MODULE 1.3: BASIC CADENCES

If triads are the most common currency of keyboard harmony, cadence is the most required structural unit for phrasing. The unit of a phrase can be defined as having a cadence marking the end of it. A cadence consists of two chords, but they should be regarded as one inseparable gesture. The easiest part to memorize for most pieces is usually the end, where a predictable V-I perfect cadence occurs in the home key. A modulation (to be discussed in Module 1.8 and beyond) is usually confirmed by a perfect cadence in the new key. Knowledge of cadence can enhance the student’s confidence in memorization and making musically convincing phrases. Practicing cadences on the piano improves the student’s aural awareness, identification, and analysis of musical structures.

Prerequisites

  • Tonality
  • Scales
  • Triads

It is only appropriate to have a strong foundation and quick recall of tonality, scales, and triads, in order to find enjoyment in practicing cadence. Cadence is the entry point for harmonic progression in keyboard harmony. And the understanding of the harmonic minor scale is particularly important, as the label itself — “harmonic” — is inherited from a frequently raised leading note for the sake of harmonic correctness.

Main Concepts

  • Keyboard style
  • Dominant (V) and raised leading note in minor key
  • Perfect (V-I), imperfect (I-V), and plagal cadences in any major/minor key
  • Perfect cadence with a Picardie 3rd in minor key

Keyboard-style playing is the default for most keyboard harmony training. The basic keyboard style involves LH playing the bass line and RH playing the triad that is in correct reference with the harmony (Module 1.6 will discuss figured bass further). Further training is required to teach students to play with hands together in keyboard style.

There are a few important parallels, as far as relating one cadence to another. It is useful to note how the harmonic minor key (with a raised leading note) is implemented particularly in the V of the minor key in perfect cadence. This results in an identical chord to the V of the parallel major key. Along with the Picardie 3rd resolution, which is common at the end of minor-key pieces, the entire perfect cadence is then identical to the parallel major key. The plagal (IV-I) cadence in one major key is identical to the imperfect I-V cadence in another major key.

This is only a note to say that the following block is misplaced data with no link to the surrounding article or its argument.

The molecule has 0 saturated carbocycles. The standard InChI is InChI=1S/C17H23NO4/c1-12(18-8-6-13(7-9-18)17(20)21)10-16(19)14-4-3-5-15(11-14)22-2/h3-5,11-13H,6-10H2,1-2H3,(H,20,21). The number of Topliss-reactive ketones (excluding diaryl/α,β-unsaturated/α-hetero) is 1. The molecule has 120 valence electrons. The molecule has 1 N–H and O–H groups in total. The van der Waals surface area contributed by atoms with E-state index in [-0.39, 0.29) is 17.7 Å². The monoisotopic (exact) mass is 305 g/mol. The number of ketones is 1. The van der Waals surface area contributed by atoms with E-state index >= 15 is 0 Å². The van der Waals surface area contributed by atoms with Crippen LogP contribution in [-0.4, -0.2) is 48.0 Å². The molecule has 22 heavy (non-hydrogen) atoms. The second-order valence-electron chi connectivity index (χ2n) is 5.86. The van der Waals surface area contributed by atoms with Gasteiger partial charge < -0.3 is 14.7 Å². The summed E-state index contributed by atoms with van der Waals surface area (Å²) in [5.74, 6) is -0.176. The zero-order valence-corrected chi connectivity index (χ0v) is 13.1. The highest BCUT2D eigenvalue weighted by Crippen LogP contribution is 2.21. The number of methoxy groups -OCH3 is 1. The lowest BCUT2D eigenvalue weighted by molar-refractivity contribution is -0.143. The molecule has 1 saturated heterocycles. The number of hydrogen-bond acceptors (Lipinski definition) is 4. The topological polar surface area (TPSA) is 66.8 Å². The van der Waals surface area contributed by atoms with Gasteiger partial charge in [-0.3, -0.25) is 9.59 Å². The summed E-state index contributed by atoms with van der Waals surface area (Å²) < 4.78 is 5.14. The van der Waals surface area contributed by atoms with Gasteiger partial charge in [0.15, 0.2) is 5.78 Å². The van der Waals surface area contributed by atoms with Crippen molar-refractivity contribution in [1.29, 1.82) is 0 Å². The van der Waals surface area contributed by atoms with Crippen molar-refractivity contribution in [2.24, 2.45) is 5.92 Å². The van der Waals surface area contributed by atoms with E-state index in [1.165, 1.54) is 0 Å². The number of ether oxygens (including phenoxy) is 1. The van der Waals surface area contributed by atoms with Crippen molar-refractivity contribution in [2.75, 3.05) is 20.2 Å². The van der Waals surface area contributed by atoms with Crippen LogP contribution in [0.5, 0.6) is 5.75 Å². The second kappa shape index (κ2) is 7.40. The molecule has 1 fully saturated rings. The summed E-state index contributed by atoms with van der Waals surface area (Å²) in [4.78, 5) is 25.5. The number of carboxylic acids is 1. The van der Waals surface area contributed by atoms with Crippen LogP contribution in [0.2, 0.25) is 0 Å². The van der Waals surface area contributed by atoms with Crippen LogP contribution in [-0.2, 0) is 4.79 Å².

Imperfect cadence can occur with ii-V and IV-V (or iv-V in the minor key). These chord progressions will be discussed in conjunction with harmonic progression and voice leading in Modules 1.4 and 1.6.

Drills and Improvisations

  • Habitual training: left-then-right
  • Dominant (V) and raised leading note in minor key
  • Passing the baton

Planning the left hand before the right hand is a golden rule in keyboard harmony, and even in piano playing in general. This approach stems from the basis of western classical music — the bass line is the guiding force of the harmony and figuration above. In a class setting, it is useful to emphasize the left-then-right approach in a demonstration with two groups of students: “cerebral” and “action.” The “cerebral” team verbalizes the key, cadence type, and note names of the bass line, before the “action” team verbalizes the correct pitches for the RH and executes the cadence in keyboard style. Pointing out the identical V shared by tonic major-minor (Figure A) would enhance decision making and efficiency of recall.

Figure A

Students play through the circle of 5ths with consecutive V-I or I-V in major keys, while verbally articulating the key and the cadence (Figure B) in a “passing the baton” fashion.

Figure B

It is natural to move from a simple keyboard style (LH bass line in single notes along with RH triads) to more improvisatory techniques, such as doubling the LH with octaves and arpeggiating the RH triads.

Goal for Next Class

  • Accurately recall and play six cadences in any randomized key within one minute

The accurate recall of cadence is important in many regards. First of all, it gives the students a chance to evaluate their comfort level with various keys. If increasing the number of sharps or flats slows down the student’s ability to recall accurately or quickly, then more practice on the weaker keys would be highly recommended. The correctness of playing the V with a raised leading note in the minor key should be strictly enforced.

Discussion

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